Monday, February 9, 2009

An Inspirational Valentine

There are many stories behind the origin of Valentine’s Day, but this story has always been the one that struck a chord with me. Maybe it’s because I can see the romance of it.

Late in the third century, around 270 A.D., the Roman Empire was in a downward spiral that it never quite recovered from. There were ever increasing threats from outside invaders, not to mention the lack of qualified men to serve in the government and the military. The reigning emperor, Claudius II, decided that single men were better suited than married men to serve in these capacities so he decided to ban marriage.

A local Christian bishop, Valentine, secretly continued to offer the sacrament of marriage to couples who desired to do so. When Claudius learned of this he had Valentine arrested and ordered him to convert to worshipping the pagan Roman gods.

Instead of converting, Valentine, displaying great dignity and valor, turned the tables on Claudius and attempted to convert him to Christianity even though the consequence could be his death. Claudius was unpersuaded and on the 24th of February he had Valentine executed.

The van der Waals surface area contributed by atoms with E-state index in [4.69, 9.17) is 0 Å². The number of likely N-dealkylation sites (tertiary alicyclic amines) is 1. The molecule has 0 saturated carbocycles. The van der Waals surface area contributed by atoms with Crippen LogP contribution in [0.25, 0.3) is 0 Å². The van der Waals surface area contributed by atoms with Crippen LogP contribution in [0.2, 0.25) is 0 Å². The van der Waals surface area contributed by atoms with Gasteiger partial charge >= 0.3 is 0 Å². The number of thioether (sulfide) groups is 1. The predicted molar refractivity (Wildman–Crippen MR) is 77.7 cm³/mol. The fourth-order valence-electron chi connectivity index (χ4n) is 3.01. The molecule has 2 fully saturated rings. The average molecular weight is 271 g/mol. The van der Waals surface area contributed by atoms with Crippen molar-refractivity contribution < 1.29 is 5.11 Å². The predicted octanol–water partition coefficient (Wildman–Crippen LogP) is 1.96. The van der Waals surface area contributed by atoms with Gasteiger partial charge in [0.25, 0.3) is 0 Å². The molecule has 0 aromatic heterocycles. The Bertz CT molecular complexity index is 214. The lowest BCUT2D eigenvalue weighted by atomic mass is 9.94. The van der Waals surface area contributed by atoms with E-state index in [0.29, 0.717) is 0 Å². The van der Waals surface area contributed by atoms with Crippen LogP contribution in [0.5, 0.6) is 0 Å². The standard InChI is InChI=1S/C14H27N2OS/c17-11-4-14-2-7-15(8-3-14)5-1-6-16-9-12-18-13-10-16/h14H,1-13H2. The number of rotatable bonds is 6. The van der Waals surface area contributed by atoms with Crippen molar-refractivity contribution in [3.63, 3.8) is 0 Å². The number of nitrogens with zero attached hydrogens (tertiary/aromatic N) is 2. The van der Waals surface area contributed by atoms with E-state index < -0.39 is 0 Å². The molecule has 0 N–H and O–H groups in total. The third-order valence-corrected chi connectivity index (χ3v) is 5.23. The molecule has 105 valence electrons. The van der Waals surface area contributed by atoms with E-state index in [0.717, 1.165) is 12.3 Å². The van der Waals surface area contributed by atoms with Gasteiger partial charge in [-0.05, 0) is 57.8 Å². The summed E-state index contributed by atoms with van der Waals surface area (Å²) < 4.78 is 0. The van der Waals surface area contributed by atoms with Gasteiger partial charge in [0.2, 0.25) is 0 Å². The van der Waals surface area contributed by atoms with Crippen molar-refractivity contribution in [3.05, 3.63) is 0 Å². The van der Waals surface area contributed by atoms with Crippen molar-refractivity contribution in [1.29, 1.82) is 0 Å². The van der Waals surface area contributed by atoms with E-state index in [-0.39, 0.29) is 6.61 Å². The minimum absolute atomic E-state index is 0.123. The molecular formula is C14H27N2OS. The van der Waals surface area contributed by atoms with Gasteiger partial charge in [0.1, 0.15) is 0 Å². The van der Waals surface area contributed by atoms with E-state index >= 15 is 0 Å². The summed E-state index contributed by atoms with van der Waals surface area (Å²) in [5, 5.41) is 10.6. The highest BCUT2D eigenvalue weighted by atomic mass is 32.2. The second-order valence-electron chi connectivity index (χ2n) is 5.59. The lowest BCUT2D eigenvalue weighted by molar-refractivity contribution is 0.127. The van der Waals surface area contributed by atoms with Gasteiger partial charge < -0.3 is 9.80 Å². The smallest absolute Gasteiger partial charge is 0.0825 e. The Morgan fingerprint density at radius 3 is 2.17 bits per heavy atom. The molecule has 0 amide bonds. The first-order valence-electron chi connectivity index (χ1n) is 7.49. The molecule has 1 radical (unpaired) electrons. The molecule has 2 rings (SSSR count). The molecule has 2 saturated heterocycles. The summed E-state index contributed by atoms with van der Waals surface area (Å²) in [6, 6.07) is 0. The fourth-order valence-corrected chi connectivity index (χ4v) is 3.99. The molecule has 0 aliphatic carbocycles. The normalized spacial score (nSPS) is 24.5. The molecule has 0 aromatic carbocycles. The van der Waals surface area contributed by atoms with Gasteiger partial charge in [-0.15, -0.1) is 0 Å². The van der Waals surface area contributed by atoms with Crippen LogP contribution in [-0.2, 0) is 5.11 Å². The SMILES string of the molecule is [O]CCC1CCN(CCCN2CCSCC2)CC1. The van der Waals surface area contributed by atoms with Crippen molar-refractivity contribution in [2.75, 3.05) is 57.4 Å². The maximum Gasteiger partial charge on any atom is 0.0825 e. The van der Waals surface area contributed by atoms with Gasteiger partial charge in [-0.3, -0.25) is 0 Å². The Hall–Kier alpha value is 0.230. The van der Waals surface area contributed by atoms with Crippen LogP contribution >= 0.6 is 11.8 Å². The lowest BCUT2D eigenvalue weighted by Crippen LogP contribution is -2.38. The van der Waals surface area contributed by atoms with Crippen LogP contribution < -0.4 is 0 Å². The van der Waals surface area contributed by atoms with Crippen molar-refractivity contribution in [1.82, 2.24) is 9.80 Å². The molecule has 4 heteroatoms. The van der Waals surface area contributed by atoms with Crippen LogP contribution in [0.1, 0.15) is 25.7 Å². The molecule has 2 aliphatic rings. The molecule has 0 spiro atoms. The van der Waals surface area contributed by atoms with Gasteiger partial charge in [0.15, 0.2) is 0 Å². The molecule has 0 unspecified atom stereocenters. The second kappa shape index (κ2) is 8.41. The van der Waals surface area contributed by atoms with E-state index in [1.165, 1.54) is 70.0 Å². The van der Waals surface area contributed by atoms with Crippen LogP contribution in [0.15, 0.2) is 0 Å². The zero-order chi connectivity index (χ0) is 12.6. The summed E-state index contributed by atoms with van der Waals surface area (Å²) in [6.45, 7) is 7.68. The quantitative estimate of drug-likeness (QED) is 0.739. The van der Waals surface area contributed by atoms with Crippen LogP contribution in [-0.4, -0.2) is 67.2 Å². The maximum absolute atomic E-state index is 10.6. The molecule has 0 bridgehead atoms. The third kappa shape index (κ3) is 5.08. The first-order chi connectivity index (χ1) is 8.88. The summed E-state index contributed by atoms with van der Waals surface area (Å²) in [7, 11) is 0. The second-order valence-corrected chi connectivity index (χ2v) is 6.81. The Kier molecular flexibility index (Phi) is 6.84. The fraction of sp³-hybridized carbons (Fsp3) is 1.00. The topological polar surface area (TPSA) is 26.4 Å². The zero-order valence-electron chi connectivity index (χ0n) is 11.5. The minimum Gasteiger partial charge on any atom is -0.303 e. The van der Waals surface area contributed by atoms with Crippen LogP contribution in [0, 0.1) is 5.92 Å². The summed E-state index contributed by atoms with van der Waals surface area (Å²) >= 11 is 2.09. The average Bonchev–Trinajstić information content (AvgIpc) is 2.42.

While in prison, tradition has it that the jailer in charge asked Bishop Valentine to pray for his blind daughter to be healed. Through Valentine's prayers the daughter's sight was miraculously restored. Afterward Valentine penned a note to the daughter and signed it "from your Valentine."

Pulled from

While he didn’t have a Happy Ever After, he sure provided long-lasting inspiration for us all to strive for one.

I love Valentine’s Day. Granted we can and should be sharing our love and romance throughout the year, and many of us do - I love having a day where we can escape our hectic schedules and devote a few hours to romance.


A Bit of Trivia I came across: Valentine Traditions

Austria – an obscure tradition on the books is courtship where flowers are presented is associated with Valentine’s Day.

Australia – during the gold rush, those who found their fortune would send elaborate valentines made of satin cushions, scented and decorated with flowers, shells and stuffed humming bird or bird of paradise. They were elaborated packaged and sent.

Britain – when the day would come, magazines would publish sonnets and verses in honor of St Valentine.

Denmark – transparent cards are given, but when held up to the light it would show the lover giving his girl a gift. People would swap poems and snow candy and send each other silly and playful love notes with names signed in dots. If the receiver figures out who sent the note, the sender will receive an egg at Easter.

France – an outlawed custom was one where they’d enter a house and call out the window of the one the one they wanted for a mate. If the man didn’t like his mate, he’d desert her and the ladies would burn photos and what have in bonfires and name calling would ensue. Now cards are given.

Germany – the males of courting couples would give flowers, while married men would give their wives roses and chocolate, etc. Love notes, cards are given any day of the year.